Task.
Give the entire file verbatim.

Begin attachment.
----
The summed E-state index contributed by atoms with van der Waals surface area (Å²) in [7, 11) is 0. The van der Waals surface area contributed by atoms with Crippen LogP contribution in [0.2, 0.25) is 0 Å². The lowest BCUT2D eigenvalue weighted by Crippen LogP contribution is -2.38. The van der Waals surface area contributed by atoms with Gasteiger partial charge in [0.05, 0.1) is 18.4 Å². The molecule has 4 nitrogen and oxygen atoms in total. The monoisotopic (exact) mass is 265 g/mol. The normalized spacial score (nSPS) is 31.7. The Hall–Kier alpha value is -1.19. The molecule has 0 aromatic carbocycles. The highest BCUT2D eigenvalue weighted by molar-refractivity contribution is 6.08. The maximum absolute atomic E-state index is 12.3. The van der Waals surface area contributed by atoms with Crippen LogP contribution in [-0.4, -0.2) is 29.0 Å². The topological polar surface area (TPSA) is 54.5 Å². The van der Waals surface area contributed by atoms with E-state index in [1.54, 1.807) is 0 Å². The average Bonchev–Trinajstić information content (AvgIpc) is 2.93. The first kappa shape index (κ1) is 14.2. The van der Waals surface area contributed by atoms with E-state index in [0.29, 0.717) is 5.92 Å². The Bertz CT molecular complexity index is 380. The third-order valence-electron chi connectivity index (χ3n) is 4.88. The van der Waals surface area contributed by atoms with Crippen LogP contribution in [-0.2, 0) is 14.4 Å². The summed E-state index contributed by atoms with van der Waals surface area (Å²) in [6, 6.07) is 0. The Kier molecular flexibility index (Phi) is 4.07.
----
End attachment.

The summed E-state index contributed by atoms with van der Waals surface area (Å²) in [7, 11) is 0. The van der Waals surface area contributed by atoms with Crippen LogP contribution in [0.2, 0.25) is 0 Å². The lowest BCUT2D eigenvalue weighted by Crippen LogP contribution is -2.38. The van der Waals surface area contributed by atoms with Gasteiger partial charge in [0.05, 0.1) is 18.4 Å². The molecule has 4 nitrogen and oxygen atoms in total. The monoisotopic (exact) mass is 265 g/mol. The normalized spacial score (nSPS) is 31.7. The Hall–Kier alpha value is -1.19. The molecule has 0 aromatic carbocycles. The highest BCUT2D eigenvalue weighted by molar-refractivity contribution is 6.08. The maximum absolute atomic E-state index is 12.3. The van der Waals surface area contributed by atoms with Crippen LogP contribution in [-0.4, -0.2) is 29.0 Å². The topological polar surface area (TPSA) is 54.5 Å². The van der Waals surface area contributed by atoms with E-state index in [1.54, 1.807) is 0 Å². The average Bonchev–Trinajstić information content (AvgIpc) is 2.93. The first kappa shape index (κ1) is 14.2. The van der Waals surface area contributed by atoms with E-state index in [0.29, 0.717) is 5.92 Å². The Bertz CT molecular complexity index is 380. The third-order valence-electron chi connectivity index (χ3n) is 4.88. The van der Waals surface area contributed by atoms with Crippen LogP contribution in [-0.2, 0) is 14.4 Å². The summed E-state index contributed by atoms with van der Waals surface area (Å²) in [6, 6.07) is 0. The Kier molecular flexibility index (Phi) is 4.07.